Pulmonary fibrosis occurs most patients who have scleroderma. It progresses to severe restrictive lung disease in about 15% of patients and remains a major cause of death in this disease. Risks for developing pulmonary fibrosis include diffuse cutaneous scleroderma and anti-Sc-70 antibodies, and risks for developing progressive pulmonary fibrosis and death include low pulmonary function test results at presentation and lung inflammation. Early evaluation of the extent and severity of pulmonary fibrosis and the presence of lung inflammation is key, so that therapy can be given to patients who are at higher risk of progressive pulmonary fibrosis before they develop severe functional impairment occurs. Evaluation often includes pulmonary function tests, HRCT of the lungs, Doppler echocardiogram, and bronchoalveolar lavage. For patients who are unwilling or unable to participate in therapeutic trials that target pulmonary fibrosis in scleroderma, therapy with oral or intravenous cyclophosphamide is often given.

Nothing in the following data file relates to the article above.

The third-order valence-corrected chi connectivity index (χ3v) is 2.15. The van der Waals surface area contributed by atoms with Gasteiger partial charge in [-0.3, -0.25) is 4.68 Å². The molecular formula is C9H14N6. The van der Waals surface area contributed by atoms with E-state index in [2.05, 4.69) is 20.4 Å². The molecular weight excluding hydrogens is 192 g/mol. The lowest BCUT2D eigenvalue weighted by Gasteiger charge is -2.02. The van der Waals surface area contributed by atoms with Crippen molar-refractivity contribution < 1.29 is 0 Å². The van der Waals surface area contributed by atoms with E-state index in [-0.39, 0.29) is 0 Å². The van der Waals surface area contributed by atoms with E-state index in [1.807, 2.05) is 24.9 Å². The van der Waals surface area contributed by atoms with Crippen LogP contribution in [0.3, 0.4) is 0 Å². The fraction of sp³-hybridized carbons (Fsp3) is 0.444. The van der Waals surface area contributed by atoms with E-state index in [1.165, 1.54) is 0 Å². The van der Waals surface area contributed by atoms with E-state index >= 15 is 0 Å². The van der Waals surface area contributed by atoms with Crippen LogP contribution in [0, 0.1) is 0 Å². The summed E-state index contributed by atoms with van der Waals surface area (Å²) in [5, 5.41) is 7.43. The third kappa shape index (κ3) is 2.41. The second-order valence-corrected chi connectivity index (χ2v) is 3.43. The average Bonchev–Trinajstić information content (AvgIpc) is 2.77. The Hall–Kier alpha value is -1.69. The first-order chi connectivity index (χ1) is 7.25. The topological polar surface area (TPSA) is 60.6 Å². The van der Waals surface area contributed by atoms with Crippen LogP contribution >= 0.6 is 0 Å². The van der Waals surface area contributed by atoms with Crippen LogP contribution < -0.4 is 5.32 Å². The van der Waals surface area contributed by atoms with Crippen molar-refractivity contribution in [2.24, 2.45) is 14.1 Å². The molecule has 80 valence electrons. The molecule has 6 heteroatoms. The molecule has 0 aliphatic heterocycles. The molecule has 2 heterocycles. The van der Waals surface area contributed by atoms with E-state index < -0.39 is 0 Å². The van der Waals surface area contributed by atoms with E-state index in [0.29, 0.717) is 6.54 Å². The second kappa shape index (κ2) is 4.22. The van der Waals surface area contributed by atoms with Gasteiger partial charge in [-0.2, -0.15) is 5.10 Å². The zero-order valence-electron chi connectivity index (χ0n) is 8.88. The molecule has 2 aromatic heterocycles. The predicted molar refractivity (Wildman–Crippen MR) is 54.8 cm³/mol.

|Original language||English (US)|
|Number of pages||20|
|Journal||Rheumatic Disease Clinics of North America|
|State||Published - May 2003|
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